What are DiscoVision discs worth? The answer depends on whom you ask, and what title you are trying to obtain. Further complicating the matter is the overall quality of DiscoVision. At its best, it was excellent. At its worst, it was disastrously bad. Even good copies usually have been assembled from several sets. The fact that a majority of the feature films are on 5 sides doesn't help. Some collectors have managed to obtain "pristine" copies of some titles, by having a different disc for each side.
Be prepared to pay some amount of money for some titles. For example, you may very well get a good copy of "Jaws" for $5-$10 but for an excellent copy of "Fellini's Casanova", be prepared to pay upwards of $200. How much is too much? This is best left up to you as the buyer. What is a title worth to you? Is the title available on LaserDisc as a re-issue? Has the title been re-issued on DVD? Blu-ray? Keep in mind that the seller may have invested in literally dozens of copies to come up with one "acceptable" copy of a single film.
Now, where to find the discs themselves. That is a very interesting issue. One might think that thrift stores and pawn shops would be flooded with titles that have been abandoned in favor of the latest Dolby Digital Widescreen Director's Cut edition available on Blu-ray. While this is true to some small degree, the 35+ years that have passed since the death of DiscoVision have taken their toll on the ability to find copies with any quality.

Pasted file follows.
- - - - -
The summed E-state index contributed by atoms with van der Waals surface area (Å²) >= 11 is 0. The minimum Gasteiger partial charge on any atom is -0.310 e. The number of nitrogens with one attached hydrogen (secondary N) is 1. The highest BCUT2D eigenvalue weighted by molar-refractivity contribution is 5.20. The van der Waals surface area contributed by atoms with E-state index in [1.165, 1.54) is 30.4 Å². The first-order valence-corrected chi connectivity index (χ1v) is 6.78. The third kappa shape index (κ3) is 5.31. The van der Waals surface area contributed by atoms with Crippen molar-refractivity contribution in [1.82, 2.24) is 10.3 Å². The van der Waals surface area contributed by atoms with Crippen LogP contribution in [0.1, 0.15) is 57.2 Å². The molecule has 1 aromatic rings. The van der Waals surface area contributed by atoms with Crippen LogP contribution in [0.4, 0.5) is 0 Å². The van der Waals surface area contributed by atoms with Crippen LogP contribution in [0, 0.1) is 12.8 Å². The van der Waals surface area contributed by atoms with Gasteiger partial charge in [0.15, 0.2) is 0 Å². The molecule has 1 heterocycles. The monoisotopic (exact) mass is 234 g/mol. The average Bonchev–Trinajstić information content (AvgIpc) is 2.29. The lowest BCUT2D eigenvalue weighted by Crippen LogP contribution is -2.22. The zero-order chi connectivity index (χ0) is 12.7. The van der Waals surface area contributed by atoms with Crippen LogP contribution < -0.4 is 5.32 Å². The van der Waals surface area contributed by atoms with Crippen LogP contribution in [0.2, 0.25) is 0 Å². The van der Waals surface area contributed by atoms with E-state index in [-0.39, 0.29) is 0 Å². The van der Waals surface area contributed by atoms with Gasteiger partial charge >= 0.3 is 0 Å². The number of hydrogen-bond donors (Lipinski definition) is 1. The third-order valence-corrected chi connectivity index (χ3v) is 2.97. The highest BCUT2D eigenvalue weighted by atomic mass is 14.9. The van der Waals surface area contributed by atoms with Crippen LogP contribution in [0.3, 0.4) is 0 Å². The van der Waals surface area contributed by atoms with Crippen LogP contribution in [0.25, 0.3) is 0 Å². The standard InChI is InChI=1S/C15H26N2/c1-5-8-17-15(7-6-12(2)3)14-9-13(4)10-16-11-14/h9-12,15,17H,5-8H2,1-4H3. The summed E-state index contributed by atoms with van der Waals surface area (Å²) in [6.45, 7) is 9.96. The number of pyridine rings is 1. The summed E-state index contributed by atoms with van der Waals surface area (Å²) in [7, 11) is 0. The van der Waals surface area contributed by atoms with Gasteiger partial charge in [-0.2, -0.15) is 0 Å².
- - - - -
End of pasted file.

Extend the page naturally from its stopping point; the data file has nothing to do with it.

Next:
Several places to look for discs include used record stores, pawn shops, estate sales and online auctions or listings. When scouring used record stores or other shops, it is very helpful to carry a disc with you. Since the packaging is basically the same for all titles, it helps the 15 year old clerk (who doesn't even know what a LaserDisc is, let alone what DiscoVision discs look like) identify the DiscoVision version of "Saturday Night Fever" from the Paramount reissue. Pawn shops used to be a good source for DiscoVision titles, but most shops will no longer buy the discs, although on occasion they still turn up. DiscoVision can also turn up at yard and estate sales, but it isn't terribly common. You might also think that stores dealing in used LaserDiscs would have stacks of DiscoVision lying about. This, alas, is also not the case. Most used disc dealers stopped accepting DiscoVision titles. Since the overall quality is not typically on par with what is available today, most stores cannot turn-over (sell to someone) a DiscoVision title. It simply isn't worth the expense to try and move something that may be (and typically is to some degree) defective.
Auction categories for each item are decided by the seller at the time the auction is listed. They will typically appear in a "LaserDisc" section, but don't limit your search to a specific area.
At the left are some typical places to visit in the quest for DiscoVision. The entries at the left include the main auction sites and newsgroup engines on the web. Each link will preload a typical search criteria and execute it in this main window - or in a new browser tab/window (based on website options).
Updated: November 22, 2015
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